Officially, the Merrell Flux Glove is designed as a training shoe. It’s designed on the Road Glove outsole, but with a slightly more structured upper to handle lateral cutting movements. Think high intensity interval training. While the shoe excels as a training shoe, I found it to be the single most versatile minimalist shoe I’ve found to date.
I received the shoe right before we left the mountains of Colorado, brought it with me to the root and dirt trails of Michigan, tested it on the roads around Columbus, Ohio, and tested it in the Blue Ridge Mountains of Virgina. During that time, I’ve tested it on rugged Rocky Mountain trails, muddy Midwest trails, asphalt, and the steep inclines of mountain trails on the Grindstone 100 course. I’ve also used it extensively as a workout and casual shoe.
Before I get to the results of the experimentation, how about some data?
- The shoe is zero-dropped with a flat (no trail knobs) tread.
- The footbed has 4mm of EVA cushioning.
- The fabric upper allows for adequate ventilation.
- Fit is roughly the same as the Trail Glove and Road Glove as they share the same last.
- Wide toe box to allow toe splay.
The Flux Glove performed exceptionally well as a crosstraining shoe, which is the shoe’s intended purpose. The upper is stiffer than the Road Glove, which was a more-than-capable crosstraining shoe. The upper makes the shoe feel a little more stable, though. That stability is great for lateral movements as it keeps your foot over the footbed instead of sliding off. The zero drop heel doesn’t affect posture by compressing the spine, so the shoe works well for any sort of squatting, dead lift, or other standing exercise. This was a major complaint of the Inov-8 F-Lite 195 and the New Balance MT-10 Minimus Trail , the preferred shoes of Crossfitters (Sorry Reebok, your Crossfit shoe sucks).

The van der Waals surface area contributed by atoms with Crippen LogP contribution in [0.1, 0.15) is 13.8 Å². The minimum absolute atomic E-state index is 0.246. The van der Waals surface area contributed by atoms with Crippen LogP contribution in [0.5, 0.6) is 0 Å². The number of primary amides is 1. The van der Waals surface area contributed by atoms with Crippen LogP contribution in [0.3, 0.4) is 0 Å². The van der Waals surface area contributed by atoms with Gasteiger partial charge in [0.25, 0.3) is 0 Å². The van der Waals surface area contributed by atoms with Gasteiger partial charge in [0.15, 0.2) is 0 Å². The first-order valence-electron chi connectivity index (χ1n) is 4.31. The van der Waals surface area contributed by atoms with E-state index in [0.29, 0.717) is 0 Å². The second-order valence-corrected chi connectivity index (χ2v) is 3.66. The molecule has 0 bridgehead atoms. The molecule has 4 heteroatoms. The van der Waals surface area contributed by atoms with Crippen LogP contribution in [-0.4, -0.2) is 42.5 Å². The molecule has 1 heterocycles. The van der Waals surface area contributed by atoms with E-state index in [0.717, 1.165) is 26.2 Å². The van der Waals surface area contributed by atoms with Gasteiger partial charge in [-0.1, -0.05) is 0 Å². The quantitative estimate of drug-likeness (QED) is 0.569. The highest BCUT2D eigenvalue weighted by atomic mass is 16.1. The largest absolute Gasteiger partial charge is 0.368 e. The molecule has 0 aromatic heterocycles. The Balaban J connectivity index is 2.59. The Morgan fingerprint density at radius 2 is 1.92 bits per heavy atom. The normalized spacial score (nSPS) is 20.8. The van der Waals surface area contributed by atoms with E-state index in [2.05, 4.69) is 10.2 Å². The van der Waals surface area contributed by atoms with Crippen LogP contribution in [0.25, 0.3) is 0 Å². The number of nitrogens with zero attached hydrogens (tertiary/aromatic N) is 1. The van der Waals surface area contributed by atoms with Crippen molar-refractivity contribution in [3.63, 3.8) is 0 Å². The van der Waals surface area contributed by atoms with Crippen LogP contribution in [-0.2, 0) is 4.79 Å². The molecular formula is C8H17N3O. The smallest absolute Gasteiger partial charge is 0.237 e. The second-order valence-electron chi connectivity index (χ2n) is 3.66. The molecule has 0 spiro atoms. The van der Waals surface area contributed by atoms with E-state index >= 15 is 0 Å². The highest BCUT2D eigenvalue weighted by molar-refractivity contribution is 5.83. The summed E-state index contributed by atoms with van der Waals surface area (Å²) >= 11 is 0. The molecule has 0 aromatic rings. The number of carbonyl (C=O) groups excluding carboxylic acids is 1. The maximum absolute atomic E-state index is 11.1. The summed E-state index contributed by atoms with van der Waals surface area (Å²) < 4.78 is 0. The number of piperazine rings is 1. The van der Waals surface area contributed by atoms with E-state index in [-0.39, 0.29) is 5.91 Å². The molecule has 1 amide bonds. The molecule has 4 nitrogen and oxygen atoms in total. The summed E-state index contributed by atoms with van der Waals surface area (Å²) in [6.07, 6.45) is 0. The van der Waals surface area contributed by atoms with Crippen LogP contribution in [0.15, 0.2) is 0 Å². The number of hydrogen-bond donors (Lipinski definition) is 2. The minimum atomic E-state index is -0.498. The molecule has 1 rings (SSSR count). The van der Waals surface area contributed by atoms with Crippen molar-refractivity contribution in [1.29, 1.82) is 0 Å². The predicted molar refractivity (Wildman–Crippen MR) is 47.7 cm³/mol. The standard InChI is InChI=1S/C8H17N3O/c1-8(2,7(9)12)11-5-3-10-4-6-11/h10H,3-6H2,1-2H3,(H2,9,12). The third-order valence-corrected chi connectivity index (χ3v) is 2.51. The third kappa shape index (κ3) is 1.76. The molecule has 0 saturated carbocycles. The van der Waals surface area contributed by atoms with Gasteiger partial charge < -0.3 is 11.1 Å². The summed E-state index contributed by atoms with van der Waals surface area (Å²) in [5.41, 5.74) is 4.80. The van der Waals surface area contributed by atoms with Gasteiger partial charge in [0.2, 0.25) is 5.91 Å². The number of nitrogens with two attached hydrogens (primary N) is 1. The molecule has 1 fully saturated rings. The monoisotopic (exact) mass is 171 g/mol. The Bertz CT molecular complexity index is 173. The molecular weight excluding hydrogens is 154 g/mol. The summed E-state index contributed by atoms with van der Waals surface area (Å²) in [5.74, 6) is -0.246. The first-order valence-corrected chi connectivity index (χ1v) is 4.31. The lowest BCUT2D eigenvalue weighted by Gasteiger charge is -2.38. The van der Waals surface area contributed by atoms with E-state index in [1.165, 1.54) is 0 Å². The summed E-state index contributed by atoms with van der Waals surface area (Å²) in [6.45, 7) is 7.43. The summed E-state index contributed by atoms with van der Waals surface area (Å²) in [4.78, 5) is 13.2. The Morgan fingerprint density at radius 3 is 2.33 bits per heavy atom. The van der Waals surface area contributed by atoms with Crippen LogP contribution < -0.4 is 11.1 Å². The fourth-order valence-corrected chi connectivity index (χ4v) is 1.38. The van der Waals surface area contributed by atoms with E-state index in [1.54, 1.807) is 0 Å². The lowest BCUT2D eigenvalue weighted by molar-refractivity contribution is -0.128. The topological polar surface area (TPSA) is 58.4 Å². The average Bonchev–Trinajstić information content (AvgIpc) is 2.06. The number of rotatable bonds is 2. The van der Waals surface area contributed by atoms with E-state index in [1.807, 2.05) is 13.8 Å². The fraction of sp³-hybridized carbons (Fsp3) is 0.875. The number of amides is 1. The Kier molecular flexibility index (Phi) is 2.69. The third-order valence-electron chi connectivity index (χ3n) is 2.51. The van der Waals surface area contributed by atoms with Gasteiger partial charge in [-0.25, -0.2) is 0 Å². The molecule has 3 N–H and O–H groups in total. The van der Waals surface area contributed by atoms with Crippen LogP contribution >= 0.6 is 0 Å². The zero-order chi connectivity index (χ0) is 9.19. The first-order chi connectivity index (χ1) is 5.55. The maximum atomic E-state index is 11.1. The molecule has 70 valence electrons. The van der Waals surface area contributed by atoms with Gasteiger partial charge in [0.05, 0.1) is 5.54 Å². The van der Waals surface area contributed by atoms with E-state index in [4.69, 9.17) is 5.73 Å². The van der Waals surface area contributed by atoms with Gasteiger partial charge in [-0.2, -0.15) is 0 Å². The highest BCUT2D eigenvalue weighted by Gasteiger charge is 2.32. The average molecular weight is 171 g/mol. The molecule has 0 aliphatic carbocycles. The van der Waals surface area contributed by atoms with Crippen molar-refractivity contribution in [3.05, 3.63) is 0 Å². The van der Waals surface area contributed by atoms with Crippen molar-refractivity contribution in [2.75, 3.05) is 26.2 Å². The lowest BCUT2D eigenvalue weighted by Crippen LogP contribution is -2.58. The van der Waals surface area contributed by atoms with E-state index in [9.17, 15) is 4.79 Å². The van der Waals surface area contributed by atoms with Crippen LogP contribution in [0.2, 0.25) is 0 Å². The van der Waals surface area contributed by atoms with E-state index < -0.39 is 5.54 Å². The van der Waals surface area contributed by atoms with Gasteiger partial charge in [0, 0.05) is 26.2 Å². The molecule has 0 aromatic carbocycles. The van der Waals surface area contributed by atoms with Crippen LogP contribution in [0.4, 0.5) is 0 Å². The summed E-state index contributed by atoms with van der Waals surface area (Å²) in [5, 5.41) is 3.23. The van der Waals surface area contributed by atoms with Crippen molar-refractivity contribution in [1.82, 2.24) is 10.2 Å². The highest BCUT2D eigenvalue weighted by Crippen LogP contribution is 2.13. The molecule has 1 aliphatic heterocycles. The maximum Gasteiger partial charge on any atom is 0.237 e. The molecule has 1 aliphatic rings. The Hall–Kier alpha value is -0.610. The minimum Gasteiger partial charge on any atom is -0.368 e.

On roads, I actually preferred the stiffer upper of the Flux Glove over the looser upper of the Road Glove. I did a few “Flux Glove on one foot, Road Glove on the other” tests, and they confirmed this. I suspect this is just a personal preference, though.
For light trail running (like the trails in Michigan) the Flux Glove excelled. The sole with 4mm of EVA provided more than enough protection while allowing for excellent ground feel and proprioception. If I didn’t have Trail Gloves, the Flux Glove would likely be my preferred light duty Trail Shoe.
Gnarly, technical trails were a bit of a different story. The lack of a rock plate made this shoe a poor choice for the rocky trails of both Colorado and Virginia. The Flux Glove could be used as long as pace was slower and visibility (i.e.- not dark or there were no leaves covering the rocks) was good. The Flux Gloves were really good on bare rock surfaces without a lot of sharp, pointy protrusions. The Vibram rubber was sticky enough to be able to climb some very steep pitches without using my hands. These would have been excellent shoes for the mountains around Squaw Valley, CA.
The Flux Glove worked well as a casual shoe mostly because I love the look. In my opinion, the shoe is a major aesthetic upgrade over the Road Glove in both design and color combinations.
The Flux Glove is a great universal shoe that will serve a multitude of purposes. It will find a welcome home among the Crossfit and related exercise crowd. Road runners looking for a minimal shoe will also appreciate the shoe. The Trail Glove is a better trail shoe, so I don’t expect to see a lot of these in ultras. However, it can perform on the less gnarly trails.
So… is this the shoe for you? I’d place it very high on my own personal list, but I always recommend people try shoes before buying. How the shoe fits on your foot is the single most important variable. I recommend using this process to buy all minimalist shoes.
This shoe was provided by the manufacturer.